Let's celebrate this Independence Day by using some independent thinking, and throw out the ideas that are not supported by data.

Can I get an amen, brother?
8 comments about "Cheating Your Way To The Bottom ".
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  1. Neil Squillante from PeerViews Inc., July 2, 2009 at 2:31 p.m.

    David, I agree with Points 1, 3, and 4. But Point 2 ignores the elephant in the room -- terrible creative (at least in terms of generating clickthroughs). Does any publisher -- even a large one -- that sells directly as you suggest and with which I agree have enough prospective clients to demote ads that don't generate enough clicks as Google does?

    Sure, Google mostly sells niche ads -- but Google sells every imaginable niche! That's a big difference and a key advantage.

    One of the surest routes to failure in business is to try to copy another company instead of innovating on your own. With the CPM model, if you can help clients achieve more clicks (herein lies the innovation part), you can provide greater value than Google can provide.

  2. Jim Courtright from Big Thinking By The Hour, July 2, 2009 at 2:49 p.m.

    You get an amen from us.

    In our upcoming book, Become Your Own Broadcaster, (BYOB) we predict brands will fight for content the way broadcast networks bid for TV shows from content producers. Soon the content producers, be they writers, bloggers, or filmmakers, will sell to the highest bidder to deliver unique content directly to brands, who can now distribute the content to audiences directly over the Internet, without the traditional broadcasters taking their cut.

    Good content will always attract an audience. Who's to stop marketers and brands from cutting out the middleman? What brand will want to be just another ad in the middle of clutter when they can have their own focused audience?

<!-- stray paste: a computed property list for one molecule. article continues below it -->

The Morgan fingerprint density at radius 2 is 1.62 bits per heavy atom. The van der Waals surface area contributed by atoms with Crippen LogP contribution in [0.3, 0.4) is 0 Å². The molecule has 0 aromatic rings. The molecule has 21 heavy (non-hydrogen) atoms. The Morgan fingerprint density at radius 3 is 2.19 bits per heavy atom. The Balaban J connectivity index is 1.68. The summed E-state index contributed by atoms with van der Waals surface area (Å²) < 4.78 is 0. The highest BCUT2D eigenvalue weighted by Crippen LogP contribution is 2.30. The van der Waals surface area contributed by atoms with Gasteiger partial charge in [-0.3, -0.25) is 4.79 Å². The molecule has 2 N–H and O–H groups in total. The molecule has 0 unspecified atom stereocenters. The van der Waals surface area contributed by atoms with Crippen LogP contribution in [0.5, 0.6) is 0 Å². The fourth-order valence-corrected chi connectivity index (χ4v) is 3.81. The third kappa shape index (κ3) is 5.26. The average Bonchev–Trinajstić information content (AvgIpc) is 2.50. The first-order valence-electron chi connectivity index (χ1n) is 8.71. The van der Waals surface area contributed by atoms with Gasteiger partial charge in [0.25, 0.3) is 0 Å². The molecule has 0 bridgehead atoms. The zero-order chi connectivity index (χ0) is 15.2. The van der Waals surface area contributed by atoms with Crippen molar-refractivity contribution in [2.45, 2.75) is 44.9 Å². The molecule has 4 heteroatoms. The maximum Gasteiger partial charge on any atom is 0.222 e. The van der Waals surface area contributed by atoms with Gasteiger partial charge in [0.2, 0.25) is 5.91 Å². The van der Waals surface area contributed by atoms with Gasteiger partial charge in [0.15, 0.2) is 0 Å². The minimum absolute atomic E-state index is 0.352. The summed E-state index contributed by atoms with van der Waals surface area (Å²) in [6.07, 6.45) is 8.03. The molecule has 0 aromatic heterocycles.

Jim Courtright
    Big Thinking By The Hour, Inc.

  3. Mark allen Roberts from Out of the Box Solutions, LLC, July 2, 2009 at 3:03 p.m.

    The days of relying on Gut and intuition are over!
    Get your butt out of that board room chair and get in your market!
    I blogged about this at You’re “gut” and “intuition” are not enough…today
    Great post
    Mark Allen Roberts

  4. Stuart Long, July 2, 2009 at 4:04 p.m.

    Wonderful article and insightful replies. Writing like this is what gives Online Publishing Insider real value. Thank you David, great job.

  5. Stephen Rowe, July 3, 2009 at 8:59 a.m.

    I believe you got most of it correct. You however failed to address a couple of key points. In #1 you stated, “a local retailer is most certainly better off buying from local sites.” The reality these day with the ability to geo-target national sites is that quite often, actually I would say that a majority of the time, a specific interest national site will most likely have a better penetration and better response than a local site and will perform better.
    In #3 a CPM model is useful for branding a product which is where research shows that on-line display shines. Therefore, to change this category to a CPC could decrease revenue based on the current prices in the bid system. In addition, most of companies who operate these sites do not have the ability to run the bid systems that would be required.

  6. David Peterson harvey from The Hidden Art, July 5, 2009 at 10:47 a.m.

    According to the "Chicago Manual of Style," the first time you use letters such as CPM or CPC, you should use the full term followed by the abbreviation in parentheses, as in "Cost Per Click (CPC)." This is an industry standard norm that seems to be ignored in MediaPost Publications. The problem is that it alienates new readers who may be marketers who are unfamiliar with the Internet terms.